The plaintiff, a Connecticut resident, entered into an oral agreement with the defendants Joseph Rogliano and Genero Matera, who are New York residents, and their business entities (hereinafter collectively the defendant contractors) to perform improvements to her Connecticut home for the sum of $120,000. The defendant contractors were recommended by the plaintiff's boyfriend, Joseph Franco, who is Rogliano's brother-in-law. During the course of the project, the plaintiff became dissatisfied with the work and terminated the services of the defendant contractors after several failed building inspections and after the work allegedly failed to comply with the architect's plans. She commenced this action to recover damages for breach of contract in the sum of $74,000 (the amount paid to the defendant contractors), and for negligence in the sum of $40,000 for damages allegedly caused by the work. The plaintiff alleged that the defendant contractors were not registered contractors in Connecticut. She also sought replevin or damages related to a Mercedes Benz automobile she transferred to the defendant Christina Franco, who is Rogliano's wife, during the course of the project. According to the complaint, the automobile had been transferred pursuant to an unfulfilled promise that she would be paid $15,000 in cash and given a credit in the sum of $19,200 toward the work. The defendant contractors counterclaimed, inter alia, in effect, for recovery in quantum meruit in the principal sum of $24,277. The defendant contractors admitted that they were not registered contractors in Connecticut. According to the defendants, there was never any agreement as to a cash payment for the automobile and it was transferred solely for a $33,000 credit toward the work.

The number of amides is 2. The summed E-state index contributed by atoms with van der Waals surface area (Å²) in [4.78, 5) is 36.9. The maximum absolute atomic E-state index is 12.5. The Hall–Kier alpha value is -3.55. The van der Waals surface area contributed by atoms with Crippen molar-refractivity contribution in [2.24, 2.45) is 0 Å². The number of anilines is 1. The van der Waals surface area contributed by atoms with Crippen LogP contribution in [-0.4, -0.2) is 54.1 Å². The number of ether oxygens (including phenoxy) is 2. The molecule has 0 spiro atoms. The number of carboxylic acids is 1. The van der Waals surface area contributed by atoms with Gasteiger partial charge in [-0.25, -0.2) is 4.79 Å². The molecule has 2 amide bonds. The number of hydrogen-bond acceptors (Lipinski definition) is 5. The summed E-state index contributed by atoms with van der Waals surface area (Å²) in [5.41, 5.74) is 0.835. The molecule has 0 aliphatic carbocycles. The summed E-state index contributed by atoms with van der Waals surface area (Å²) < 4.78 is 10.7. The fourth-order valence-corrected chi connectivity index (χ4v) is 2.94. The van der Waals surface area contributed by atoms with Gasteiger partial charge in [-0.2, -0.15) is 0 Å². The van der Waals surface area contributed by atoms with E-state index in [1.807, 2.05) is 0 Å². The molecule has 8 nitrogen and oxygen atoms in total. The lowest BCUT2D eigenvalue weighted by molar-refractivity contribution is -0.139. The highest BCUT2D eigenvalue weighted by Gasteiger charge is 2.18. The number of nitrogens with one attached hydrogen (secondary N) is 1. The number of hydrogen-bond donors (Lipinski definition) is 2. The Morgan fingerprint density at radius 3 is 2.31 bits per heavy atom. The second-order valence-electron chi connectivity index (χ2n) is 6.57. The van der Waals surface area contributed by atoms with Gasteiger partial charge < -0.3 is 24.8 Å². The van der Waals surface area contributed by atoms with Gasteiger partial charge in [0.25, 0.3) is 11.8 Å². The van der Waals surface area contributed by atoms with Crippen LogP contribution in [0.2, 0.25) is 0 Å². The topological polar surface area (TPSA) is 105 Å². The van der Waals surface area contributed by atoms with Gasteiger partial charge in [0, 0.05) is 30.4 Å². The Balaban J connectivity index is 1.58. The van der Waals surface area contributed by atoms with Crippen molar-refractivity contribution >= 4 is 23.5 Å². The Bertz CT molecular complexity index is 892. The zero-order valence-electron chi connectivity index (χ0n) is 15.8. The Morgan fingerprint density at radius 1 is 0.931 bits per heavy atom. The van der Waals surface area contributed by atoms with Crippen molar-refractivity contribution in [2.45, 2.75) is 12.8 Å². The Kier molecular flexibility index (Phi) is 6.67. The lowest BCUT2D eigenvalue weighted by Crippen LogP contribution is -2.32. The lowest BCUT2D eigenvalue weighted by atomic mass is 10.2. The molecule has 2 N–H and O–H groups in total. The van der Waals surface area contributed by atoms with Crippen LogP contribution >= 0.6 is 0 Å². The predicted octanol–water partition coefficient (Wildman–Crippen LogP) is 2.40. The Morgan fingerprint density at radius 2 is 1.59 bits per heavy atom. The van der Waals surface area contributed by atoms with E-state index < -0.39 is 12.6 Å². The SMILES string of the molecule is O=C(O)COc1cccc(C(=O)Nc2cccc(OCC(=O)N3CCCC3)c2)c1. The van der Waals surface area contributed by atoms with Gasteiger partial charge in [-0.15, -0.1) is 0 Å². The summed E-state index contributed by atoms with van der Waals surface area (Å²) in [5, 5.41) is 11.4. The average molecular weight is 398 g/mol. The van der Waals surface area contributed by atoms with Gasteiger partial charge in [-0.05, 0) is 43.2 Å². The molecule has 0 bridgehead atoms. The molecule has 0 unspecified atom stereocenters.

The plaintiff moved for summary judgment, among other things, on her first cause of action. The plaintiff argued, inter alia, that under the Connecticut Home Improvement Act (Conn. Gen. Statutes, § 20-418 et seq.; hereinafter the HIA) an unregistered contractor was required to refund all compensation paid on a home improvement contract upon due demand. She contended that despite due demand, the defendant contractors had refused a refund. In opposition, the defendants argued, among other things, that the HIA did not require a refund where, as here, a substantial portion of the work had been completed. In reply, the plaintiff argued that the HIA also precluded unregistered contractors from recovering any unpaid compensation based on quantum meruit or otherwise. Further, she noted, under Connecticut law a violation of the HIA was deemed an unfair or deceptive trade practice under the Connecticut Unfair Trade Practice Act (Conn. Gen. Stat. § 42-110a et seq., hereinafter CUTPA), which authorized the award of costs, attorney's fees, punitive damages and equitable relief. The Supreme Court (Jamieson, J.) denied the plaintiff's motion, finding, inter alia, that the plaintiff had not cited any provision of HIA that required a refund of compensation paid to an unregistered contractor on the facts presented.